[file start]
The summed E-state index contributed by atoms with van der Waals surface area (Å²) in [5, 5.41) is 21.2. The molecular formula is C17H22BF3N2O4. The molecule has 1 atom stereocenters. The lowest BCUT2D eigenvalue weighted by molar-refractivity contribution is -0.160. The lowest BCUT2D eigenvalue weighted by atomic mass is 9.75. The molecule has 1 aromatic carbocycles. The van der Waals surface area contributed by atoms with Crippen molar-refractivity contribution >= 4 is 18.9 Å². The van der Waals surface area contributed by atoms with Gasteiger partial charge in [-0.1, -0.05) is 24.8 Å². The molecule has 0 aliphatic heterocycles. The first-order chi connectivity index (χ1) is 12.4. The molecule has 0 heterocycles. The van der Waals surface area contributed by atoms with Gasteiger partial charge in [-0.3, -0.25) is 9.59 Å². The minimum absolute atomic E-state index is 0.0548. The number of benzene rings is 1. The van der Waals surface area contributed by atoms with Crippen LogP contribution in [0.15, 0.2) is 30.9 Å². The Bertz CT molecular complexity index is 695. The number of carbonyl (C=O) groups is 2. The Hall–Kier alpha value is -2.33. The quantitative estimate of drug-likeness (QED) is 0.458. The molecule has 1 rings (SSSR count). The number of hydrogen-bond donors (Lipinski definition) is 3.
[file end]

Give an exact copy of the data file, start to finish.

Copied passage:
The summed E-state index contributed by atoms with van der Waals surface area (Å²) in [5, 5.41) is 21.2. The molecular formula is C17H22BF3N2O4. The molecule has 1 atom stereocenters. The lowest BCUT2D eigenvalue weighted by molar-refractivity contribution is -0.160. The lowest BCUT2D eigenvalue weighted by atomic mass is 9.75. The molecule has 1 aromatic carbocycles. The van der Waals surface area contributed by atoms with Crippen molar-refractivity contribution >= 4 is 18.9 Å². The van der Waals surface area contributed by atoms with Gasteiger partial charge in [-0.1, -0.05) is 24.8 Å². The molecule has 0 aliphatic heterocycles. The first-order chi connectivity index (χ1) is 12.4. The molecule has 0 heterocycles. The van der Waals surface area contributed by atoms with Gasteiger partial charge in [-0.3, -0.25) is 9.59 Å². The minimum absolute atomic E-state index is 0.0548. The number of benzene rings is 1. The van der Waals surface area contributed by atoms with Crippen LogP contribution in [0.15, 0.2) is 30.9 Å². The Bertz CT molecular complexity index is 695. The number of carbonyl (C=O) groups is 2. The Hall–Kier alpha value is -2.33. The quantitative estimate of drug-likeness (QED) is 0.458. The molecule has 1 rings (SSSR count). The number of hydrogen-bond donors (Lipinski definition) is 3.